by Gareth Morley
When times are uncertain, some of us turn to “big think” books, books that draw a broad canvas over the social and natural sciences and speculate boldly about patterns of human history. And with the Bush administration at odds with every other Western government over the seriousness of our environmental problems, we look to the interdisciplinary thinkers who can explain these issues for us. No one is better qualified to do this than the biogeographer, avian zoologist and popular science writer Jared Diamond.
Diamond does not shy away from big issues or controversial ideas. His first popular book, The Third Chimpanzee, ranged brilliantly over the controversial field of evolutionary psychology. His Pulitzer Prize–winning Guns, Germs and Steel (1997) explained modern Europe’s dominance over the rest of the world as a function of its prehistoric geographical advantages for the domestication of plants and animals, the diffusion of technology and resistance to disease. Collapse shares its predecessors’ big ambitions. Diamond asks how and why societies exhaust their environment’s ability to sustain them, and ranges over ancient and modern societies in search of an answer.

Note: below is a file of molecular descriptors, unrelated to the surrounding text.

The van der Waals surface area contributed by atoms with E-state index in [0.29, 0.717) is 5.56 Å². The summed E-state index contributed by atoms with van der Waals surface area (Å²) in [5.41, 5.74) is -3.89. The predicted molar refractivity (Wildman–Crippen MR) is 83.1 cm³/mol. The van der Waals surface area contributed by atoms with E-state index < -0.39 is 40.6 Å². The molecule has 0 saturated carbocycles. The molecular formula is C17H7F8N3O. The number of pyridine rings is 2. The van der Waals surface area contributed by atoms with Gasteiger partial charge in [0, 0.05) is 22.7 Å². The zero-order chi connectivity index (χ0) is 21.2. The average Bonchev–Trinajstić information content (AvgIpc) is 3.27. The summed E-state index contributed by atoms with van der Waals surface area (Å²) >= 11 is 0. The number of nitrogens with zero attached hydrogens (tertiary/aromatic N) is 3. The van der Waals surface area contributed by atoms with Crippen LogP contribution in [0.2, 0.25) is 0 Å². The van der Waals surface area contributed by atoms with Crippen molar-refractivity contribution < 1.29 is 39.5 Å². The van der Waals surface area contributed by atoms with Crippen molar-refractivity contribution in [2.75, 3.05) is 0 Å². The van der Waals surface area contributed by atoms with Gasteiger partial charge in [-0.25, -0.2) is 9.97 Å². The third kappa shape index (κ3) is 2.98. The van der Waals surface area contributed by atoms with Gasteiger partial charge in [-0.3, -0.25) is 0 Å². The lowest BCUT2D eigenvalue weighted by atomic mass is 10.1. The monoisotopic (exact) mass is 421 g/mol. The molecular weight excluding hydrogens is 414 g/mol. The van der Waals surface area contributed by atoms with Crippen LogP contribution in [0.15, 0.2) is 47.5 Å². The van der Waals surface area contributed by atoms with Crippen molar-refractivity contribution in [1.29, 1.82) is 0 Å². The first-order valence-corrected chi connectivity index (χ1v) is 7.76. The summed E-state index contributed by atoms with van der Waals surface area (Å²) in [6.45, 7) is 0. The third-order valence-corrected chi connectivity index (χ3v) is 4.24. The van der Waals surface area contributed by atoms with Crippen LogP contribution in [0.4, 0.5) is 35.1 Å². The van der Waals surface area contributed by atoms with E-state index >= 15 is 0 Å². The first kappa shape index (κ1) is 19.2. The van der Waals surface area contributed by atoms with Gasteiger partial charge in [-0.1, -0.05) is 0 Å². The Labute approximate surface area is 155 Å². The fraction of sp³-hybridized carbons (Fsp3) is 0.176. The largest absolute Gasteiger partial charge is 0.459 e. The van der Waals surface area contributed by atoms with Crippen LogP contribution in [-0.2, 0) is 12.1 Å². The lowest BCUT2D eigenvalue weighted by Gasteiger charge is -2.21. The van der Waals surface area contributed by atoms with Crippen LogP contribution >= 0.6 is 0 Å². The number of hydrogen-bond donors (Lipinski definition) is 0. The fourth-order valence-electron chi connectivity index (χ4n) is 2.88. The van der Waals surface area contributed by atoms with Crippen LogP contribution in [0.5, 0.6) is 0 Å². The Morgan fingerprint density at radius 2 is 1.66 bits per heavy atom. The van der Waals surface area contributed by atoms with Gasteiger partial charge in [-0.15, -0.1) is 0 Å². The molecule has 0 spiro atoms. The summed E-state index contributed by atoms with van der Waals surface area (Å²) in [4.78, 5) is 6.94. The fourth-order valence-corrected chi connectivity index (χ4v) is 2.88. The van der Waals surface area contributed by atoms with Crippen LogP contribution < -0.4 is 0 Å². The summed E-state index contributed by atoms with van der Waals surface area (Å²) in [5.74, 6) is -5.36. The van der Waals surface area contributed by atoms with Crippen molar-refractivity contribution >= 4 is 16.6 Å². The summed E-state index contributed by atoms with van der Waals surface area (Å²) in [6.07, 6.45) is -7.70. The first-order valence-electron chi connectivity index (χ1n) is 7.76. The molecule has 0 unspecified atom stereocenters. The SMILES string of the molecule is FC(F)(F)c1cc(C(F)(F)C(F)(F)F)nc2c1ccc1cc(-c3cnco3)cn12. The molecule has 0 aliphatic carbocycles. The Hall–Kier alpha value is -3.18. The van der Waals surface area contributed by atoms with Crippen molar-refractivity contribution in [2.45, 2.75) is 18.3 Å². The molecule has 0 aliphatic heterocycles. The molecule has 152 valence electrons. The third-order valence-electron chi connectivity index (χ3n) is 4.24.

As a theme, the threat of environmental degradation and exhausted resources is a familiar one: indeed, it is both so familiar and so technical that it is difficult to write interestingly about it. Warnings about imminent ecological destruction from increased population and consumption have blunted their impact through repetition. Edifying discourses about how we should lessen our impact on nature easily provoke sage nodding, but not action or real engagement. More nuanced discussions of specific environmental problems tend to be technical. Whatever their scientific merits, the “Cornucopians” who argue that markets and technology can solve environmental problems – writers such as Julian Simon (The Ultimate Resource) or Bjørn Lomborg (The Skeptical Environmentalist) – have the rhetorical advantage of sounding contrarian and provocative rather than pious.